Are we going to sit and wait for the next mine waste disaster?

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Are we going to sit and wait for the next mine waste disaster?

by Jennifer Krill


The village of Bento Rodrigues, covered in toxic mine waste in November. Senado Federal under a Creative Commons Licence

‘If the dam had collapsed at night, everyone would have died,’ said Duarte Junior, a mayor of a city down the river. The Samarco mine waste dam collapsed last month in Minas Gerais, in southwestern Brazil.

The village of Bento Rodrigues was covered by toxic mine waste on 5 November; 16 people died and more than 600 people lost their homes. The dam collapsed in the afternoon, and people told others to leave as they saw the waves of waste coming. The town had no alarm system. It is below a giant earthen mine waste dam, and it did not have an evacuation plan.

The waste destroyed the town, then went down the Doce River. Two weeks later it got to the Atlantic Ocean. Nilo Candido da Silva, who has lived there his whole life told Reuters: ‘I don’t think I’ll ever see it go back to normal.’ He watched the river get full of red-brown mine waste. Then most of the water disappeared and it was only brown mine waste.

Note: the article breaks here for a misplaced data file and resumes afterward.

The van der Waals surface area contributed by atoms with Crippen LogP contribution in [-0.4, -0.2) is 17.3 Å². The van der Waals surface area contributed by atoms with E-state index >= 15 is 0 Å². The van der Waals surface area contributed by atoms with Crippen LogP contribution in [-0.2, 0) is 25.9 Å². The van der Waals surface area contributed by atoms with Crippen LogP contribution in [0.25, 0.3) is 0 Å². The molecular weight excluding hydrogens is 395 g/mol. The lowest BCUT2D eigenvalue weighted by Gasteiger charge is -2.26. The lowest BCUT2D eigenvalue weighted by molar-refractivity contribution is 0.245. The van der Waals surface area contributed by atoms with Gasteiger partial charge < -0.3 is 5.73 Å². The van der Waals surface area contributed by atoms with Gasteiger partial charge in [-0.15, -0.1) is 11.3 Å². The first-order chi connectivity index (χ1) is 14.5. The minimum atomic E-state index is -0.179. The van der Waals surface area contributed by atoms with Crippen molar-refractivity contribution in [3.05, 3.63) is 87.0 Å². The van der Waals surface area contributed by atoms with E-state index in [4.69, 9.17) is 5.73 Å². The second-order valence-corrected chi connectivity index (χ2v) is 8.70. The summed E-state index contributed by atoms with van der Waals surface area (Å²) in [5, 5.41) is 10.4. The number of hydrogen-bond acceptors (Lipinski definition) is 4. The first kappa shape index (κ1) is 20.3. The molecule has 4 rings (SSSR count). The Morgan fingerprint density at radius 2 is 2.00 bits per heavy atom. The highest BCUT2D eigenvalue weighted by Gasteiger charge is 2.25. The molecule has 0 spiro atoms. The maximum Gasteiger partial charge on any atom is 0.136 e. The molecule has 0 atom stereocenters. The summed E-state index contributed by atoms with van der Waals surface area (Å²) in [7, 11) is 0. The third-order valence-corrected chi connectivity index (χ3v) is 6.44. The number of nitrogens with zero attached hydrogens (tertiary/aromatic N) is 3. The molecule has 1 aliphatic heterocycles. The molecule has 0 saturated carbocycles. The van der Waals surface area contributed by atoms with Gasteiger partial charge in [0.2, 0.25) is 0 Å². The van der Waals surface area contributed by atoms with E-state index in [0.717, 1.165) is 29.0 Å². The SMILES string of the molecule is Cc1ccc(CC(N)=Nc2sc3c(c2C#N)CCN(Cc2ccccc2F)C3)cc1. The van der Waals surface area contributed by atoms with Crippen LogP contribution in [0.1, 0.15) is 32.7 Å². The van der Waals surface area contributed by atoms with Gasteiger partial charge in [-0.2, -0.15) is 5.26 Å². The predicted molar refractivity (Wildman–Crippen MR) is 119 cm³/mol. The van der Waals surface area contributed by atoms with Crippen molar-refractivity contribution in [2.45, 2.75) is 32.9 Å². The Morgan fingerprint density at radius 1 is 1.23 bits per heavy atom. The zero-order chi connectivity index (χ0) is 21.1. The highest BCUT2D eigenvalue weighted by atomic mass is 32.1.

Dilma Rousseff, Brazilian president, promised justice. She has sued the mining company, Vale and BHP Billiton, to get a lot of money to clean up the area. But Brazil often does not enforce environmental laws or action against companies that break the laws.

Why do we wait for a disaster to think about the risk? The Doce River is only one of many rivers that have been destroyed forever by mining. In British Columbia, the Mount Polley mine’s waste dam collapsed in 2014. This was further up the great Fraser River in the salmon run; the salmon are finding it difficult to survive; and so are the First Nations and people who sell the salmon. In August in Durango, Mexico, a mine dam overflowed and two billion cubic meters of water with cyanide went into the La Cruz river.

When mines grow, the waste grows too. And we need the largest dams in the world to keep the waste back. As the dams get older, they have problems. Scientists say we can expect many more mine dam failures in the next few years. Many rivers and ecosystems are at risk.

After the Mount Polley disaster, a BC government brought in new recommendations for dams. They say all governments and industry around the world should follow them. And the United Nations should create a common agreement to deal with these disasters and possible disasters.

You can help stop mining disasters in the future. Here is a letter you can send:

Jennifer Krill is the Executive Director of Earthworks.

NOW READ THE ORIGINAL: (This article has been simplified so the words, text structure and quotes may have been changed).